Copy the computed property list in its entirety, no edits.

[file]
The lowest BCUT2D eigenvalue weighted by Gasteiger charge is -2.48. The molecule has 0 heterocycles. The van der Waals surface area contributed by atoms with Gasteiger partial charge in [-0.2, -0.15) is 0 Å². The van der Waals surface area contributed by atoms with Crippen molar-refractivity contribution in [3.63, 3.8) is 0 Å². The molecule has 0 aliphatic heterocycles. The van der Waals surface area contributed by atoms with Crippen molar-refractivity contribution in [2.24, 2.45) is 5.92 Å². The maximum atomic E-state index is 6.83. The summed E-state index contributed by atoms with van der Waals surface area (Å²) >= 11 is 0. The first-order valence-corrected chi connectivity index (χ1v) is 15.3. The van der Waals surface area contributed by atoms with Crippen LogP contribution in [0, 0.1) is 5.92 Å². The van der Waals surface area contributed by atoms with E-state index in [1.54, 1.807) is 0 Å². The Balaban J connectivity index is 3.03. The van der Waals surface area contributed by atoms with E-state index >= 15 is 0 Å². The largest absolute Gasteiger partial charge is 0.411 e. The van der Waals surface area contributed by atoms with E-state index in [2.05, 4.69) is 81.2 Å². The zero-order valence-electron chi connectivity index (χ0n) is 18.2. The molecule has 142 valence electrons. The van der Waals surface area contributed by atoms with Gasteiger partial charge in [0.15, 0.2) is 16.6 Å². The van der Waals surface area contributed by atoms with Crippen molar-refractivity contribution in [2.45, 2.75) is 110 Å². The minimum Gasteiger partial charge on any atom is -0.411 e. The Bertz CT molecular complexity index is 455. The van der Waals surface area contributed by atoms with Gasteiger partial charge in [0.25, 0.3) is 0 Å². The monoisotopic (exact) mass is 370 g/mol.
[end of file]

The lowest BCUT2D eigenvalue weighted by Gasteiger charge is -2.48. The molecule has 0 heterocycles. The van der Waals surface area contributed by atoms with Gasteiger partial charge in [-0.2, -0.15) is 0 Å². The van der Waals surface area contributed by atoms with Crippen molar-refractivity contribution in [3.63, 3.8) is 0 Å². The molecule has 0 aliphatic heterocycles. The van der Waals surface area contributed by atoms with Crippen molar-refractivity contribution in [2.24, 2.45) is 5.92 Å². The maximum atomic E-state index is 6.83. The summed E-state index contributed by atoms with van der Waals surface area (Å²) >= 11 is 0. The first-order valence-corrected chi connectivity index (χ1v) is 15.3. The van der Waals surface area contributed by atoms with Crippen LogP contribution in [0, 0.1) is 5.92 Å². The van der Waals surface area contributed by atoms with E-state index in [1.54, 1.807) is 0 Å². The Balaban J connectivity index is 3.03. The van der Waals surface area contributed by atoms with E-state index >= 15 is 0 Å². The largest absolute Gasteiger partial charge is 0.411 e. The van der Waals surface area contributed by atoms with E-state index in [2.05, 4.69) is 81.2 Å². The zero-order valence-electron chi connectivity index (χ0n) is 18.2. The molecule has 142 valence electrons. The van der Waals surface area contributed by atoms with Gasteiger partial charge in [0.15, 0.2) is 16.6 Å². The van der Waals surface area contributed by atoms with Crippen molar-refractivity contribution in [2.45, 2.75) is 110 Å². The minimum Gasteiger partial charge on any atom is -0.411 e. The Bertz CT molecular complexity index is 455. The van der Waals surface area contributed by atoms with Gasteiger partial charge in [0.25, 0.3) is 0 Å². The monoisotopic (exact) mass is 370 g/mol.